Using PowerShell with Windows Azure

If you’re working with Windows Azure and want to use PowerShell to perform management tasks you will first need to install and configure Windows Azure PowerShell as per this article “How to install and configure Windows Azure PowerShell“.

  1. Download and install the Microsoft Web Platform Installer
  2. Launch the Microsoft Web Platform Installer
  3. Select the Windows Azure PowerShell and then click install
  4. Launch PowerShell as an Administrator
  5. Type get-help *Azure* to see all the Windows Azure cmdlets – you will be asked to update help
  6. Download your Windows Azure subscription publish settings file by typing Get-AzurePublishSettingsFile or by browsing to the download publish profile page
  7. Save the publish settings file to a directory – in my case I store this alongside my Windows Azure scripts directory that I have synchronised with Dropbox
  8. Import the publish settings file by typing Import-AzurePublishSettingsFile <PathToPublishSettingsFiles>
  9. Check to see that you can are connected to your Windows Azure subscription by entering Get-AzureSubscription which should return information about your subscription.

Here are a couple of useful links to get you started – Windows Azure Management Cmdlets and Windows Azure Script Centre

That’s it – you should now be able to manage Windows Azure using PowerShell.

Pointing external DNS at a Windows Azure hosted Virtual Machine

Update: while the VIP address is guaranteed for the lifetime of the deployment – a customer recently lost their VIP address which resulted in their custom domain name become unresolvable. Whilst this was acceptable as we were still in a phase of testing it did cause me some concern. Why had the VIP address changed without our knowledge – we had not made any configuration changes to causes this.I did some further research and found an article (Using custom domain names with Windows Azure Cloud Service) in the Documentation section on the Windows Azure website were it advised you should use CNAME records and point these to your *.cloudapp.net domain name. I asked the customer to do this and we have been able to use the system since.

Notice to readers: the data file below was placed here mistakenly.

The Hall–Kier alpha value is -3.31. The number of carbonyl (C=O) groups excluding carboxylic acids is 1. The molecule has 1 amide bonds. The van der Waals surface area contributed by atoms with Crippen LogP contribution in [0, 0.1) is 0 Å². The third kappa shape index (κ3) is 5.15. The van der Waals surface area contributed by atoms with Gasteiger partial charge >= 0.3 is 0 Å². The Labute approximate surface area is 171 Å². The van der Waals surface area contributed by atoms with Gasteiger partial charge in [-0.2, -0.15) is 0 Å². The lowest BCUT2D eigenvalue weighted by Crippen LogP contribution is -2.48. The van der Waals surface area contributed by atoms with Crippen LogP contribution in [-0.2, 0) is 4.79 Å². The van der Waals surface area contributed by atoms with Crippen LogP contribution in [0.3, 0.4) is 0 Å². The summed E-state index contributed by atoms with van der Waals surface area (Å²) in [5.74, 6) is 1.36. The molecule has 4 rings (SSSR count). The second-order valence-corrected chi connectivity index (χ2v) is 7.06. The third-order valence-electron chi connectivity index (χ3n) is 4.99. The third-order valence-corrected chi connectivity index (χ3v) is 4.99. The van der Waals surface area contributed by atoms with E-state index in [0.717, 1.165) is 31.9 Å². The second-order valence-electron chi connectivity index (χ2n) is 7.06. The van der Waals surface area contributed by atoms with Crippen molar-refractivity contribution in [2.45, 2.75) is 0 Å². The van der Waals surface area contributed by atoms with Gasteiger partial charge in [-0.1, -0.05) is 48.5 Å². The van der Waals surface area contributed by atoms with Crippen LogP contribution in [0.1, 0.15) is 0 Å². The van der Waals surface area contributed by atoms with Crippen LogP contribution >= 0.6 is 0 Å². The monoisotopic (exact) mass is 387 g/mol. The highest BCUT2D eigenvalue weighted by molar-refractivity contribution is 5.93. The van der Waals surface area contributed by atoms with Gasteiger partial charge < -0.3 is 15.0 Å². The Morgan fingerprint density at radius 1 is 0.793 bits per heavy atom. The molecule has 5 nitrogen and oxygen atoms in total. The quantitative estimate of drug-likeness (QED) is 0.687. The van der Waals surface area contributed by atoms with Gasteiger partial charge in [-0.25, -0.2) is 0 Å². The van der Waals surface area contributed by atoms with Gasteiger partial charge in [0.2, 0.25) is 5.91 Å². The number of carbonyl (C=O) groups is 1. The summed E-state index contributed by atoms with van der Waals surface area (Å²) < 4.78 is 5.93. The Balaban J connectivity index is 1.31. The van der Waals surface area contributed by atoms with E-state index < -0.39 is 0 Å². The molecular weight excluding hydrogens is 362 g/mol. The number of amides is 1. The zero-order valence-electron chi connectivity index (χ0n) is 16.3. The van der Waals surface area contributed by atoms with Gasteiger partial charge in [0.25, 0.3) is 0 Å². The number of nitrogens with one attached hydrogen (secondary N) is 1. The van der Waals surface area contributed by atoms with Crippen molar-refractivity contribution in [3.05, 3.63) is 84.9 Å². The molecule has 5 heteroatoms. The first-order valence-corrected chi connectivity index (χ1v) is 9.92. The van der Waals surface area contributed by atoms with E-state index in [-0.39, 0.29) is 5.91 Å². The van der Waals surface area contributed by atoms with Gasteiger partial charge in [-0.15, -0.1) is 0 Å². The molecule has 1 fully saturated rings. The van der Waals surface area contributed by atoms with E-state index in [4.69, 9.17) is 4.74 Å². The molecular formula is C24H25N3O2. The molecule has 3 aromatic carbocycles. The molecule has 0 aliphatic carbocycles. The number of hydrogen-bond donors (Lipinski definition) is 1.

This post describes how I configured one of my Windows Azure hosted Virtual Machines with my domain name registrars DNS  – this meant that I could make SharePoint 2013 available using my domain name.

On the virtual machine instances page in the Windows Azure Management Portal (https://manage.windowsazure.com) browse to the virtual machine you want to configure  with your external DNS.

Windows Azure Virtual Machine Dashboard
Windows Azure Virtual Machine Dashboard

On the right in the “Quick Glance” section you will see that a “Public Virtual IP (VIP) Address” is listed (this is shown in the image below but for security purposes I have changed my VIP to 111.111.111.111). The VIP address is the IP address I need to direct my external DNS to.

Virtual Machine Quick Glance information
Virtual Machine Quick Glance information

This VIP address is guaranteed to remain for the deployment of the cloud service – therefore if the deployment is removed the VIP address will no longer be available. Corey Sanders has written a great article on the Windows Azure MSDN blog (http://blogs.msdn.com/b/windowsazure/archive/2011/07/06/windows-azure-deployments-and-the-virtual-ip-address.aspx) where he confirms that the VIP is guaranteed for the lifetime of deployment and provides a great alternative if the virtual machine deployment has to be removed.

 “If that is not possible (e.g. you must delete/deploy), then a little planning beforehand can still help here: just create a new hosted service, update CNAME and A record to new hosted service (but keep old deployment there). Wait 24 hours and it should be safe to delete the older deployment.”

I also decided to add a shorter TTL to my A record just in case the VIP address does ever change for whatever reason and I need to propagate a change quickly. I’m not sure if this is advisable or not and am seeking confirmation on this.

A quick test you can do before making any changes to your DNS is to browse directly to your VIP address (http://111.111.111.111). This in my case took me to the default IIS site however this will depend on your configuration.

IIS 8 default website landing page
IIS 8 default website landing page

After I confirmed that the VIP address was accessible I then proceeded to make changes to my external DNS through my domain registrars control panel – in this example I wanted to point a host record (or an A record) to my virtual machine.